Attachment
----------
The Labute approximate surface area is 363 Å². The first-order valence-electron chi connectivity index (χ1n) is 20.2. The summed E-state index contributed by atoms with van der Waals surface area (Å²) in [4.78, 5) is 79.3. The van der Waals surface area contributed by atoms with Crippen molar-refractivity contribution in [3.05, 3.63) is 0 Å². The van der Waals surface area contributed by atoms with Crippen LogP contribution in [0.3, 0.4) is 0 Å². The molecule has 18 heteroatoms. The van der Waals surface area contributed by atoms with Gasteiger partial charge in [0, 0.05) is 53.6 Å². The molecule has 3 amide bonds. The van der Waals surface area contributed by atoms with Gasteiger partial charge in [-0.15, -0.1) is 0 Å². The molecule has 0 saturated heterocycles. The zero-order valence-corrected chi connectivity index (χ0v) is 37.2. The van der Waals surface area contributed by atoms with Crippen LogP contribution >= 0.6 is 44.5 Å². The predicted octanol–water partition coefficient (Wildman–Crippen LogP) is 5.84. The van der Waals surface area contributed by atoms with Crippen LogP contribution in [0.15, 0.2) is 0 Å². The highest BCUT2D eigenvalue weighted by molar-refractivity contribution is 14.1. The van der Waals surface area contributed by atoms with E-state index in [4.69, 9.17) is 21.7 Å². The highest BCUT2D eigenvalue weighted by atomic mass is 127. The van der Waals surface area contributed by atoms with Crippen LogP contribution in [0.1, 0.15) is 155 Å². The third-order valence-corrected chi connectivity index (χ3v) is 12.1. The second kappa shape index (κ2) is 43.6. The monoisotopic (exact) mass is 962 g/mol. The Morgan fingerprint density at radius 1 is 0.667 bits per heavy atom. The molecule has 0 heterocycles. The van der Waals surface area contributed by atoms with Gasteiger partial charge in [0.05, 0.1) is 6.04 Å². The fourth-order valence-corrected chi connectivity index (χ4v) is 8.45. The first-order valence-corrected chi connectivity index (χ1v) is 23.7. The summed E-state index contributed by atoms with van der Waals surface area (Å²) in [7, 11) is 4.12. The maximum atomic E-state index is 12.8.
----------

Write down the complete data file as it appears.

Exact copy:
The Labute approximate surface area is 363 Å². The first-order valence-electron chi connectivity index (χ1n) is 20.2. The summed E-state index contributed by atoms with van der Waals surface area (Å²) in [4.78, 5) is 79.3. The van der Waals surface area contributed by atoms with Crippen molar-refractivity contribution in [3.05, 3.63) is 0 Å². The van der Waals surface area contributed by atoms with Crippen LogP contribution in [0.3, 0.4) is 0 Å². The molecule has 18 heteroatoms. The van der Waals surface area contributed by atoms with Gasteiger partial charge in [0, 0.05) is 53.6 Å². The molecule has 3 amide bonds. The van der Waals surface area contributed by atoms with Gasteiger partial charge in [-0.15, -0.1) is 0 Å². The molecule has 0 saturated heterocycles. The zero-order valence-corrected chi connectivity index (χ0v) is 37.2. The van der Waals surface area contributed by atoms with Crippen LogP contribution >= 0.6 is 44.5 Å². The predicted octanol–water partition coefficient (Wildman–Crippen LogP) is 5.84. The van der Waals surface area contributed by atoms with Crippen LogP contribution in [0.15, 0.2) is 0 Å². The highest BCUT2D eigenvalue weighted by molar-refractivity contribution is 14.1. The van der Waals surface area contributed by atoms with E-state index in [4.69, 9.17) is 21.7 Å². The highest BCUT2D eigenvalue weighted by atomic mass is 127. The van der Waals surface area contributed by atoms with Crippen LogP contribution in [0.1, 0.15) is 155 Å². The third-order valence-corrected chi connectivity index (χ3v) is 12.1. The second kappa shape index (κ2) is 43.6. The monoisotopic (exact) mass is 962 g/mol. The Morgan fingerprint density at radius 1 is 0.667 bits per heavy atom. The molecule has 0 heterocycles. The van der Waals surface area contributed by atoms with Gasteiger partial charge in [0.05, 0.1) is 6.04 Å². The fourth-order valence-corrected chi connectivity index (χ4v) is 8.45. The first-order valence-corrected chi connectivity index (χ1v) is 23.7. The summed E-state index contributed by atoms with van der Waals surface area (Å²) in [7, 11) is 4.12. The maximum atomic E-state index is 12.8.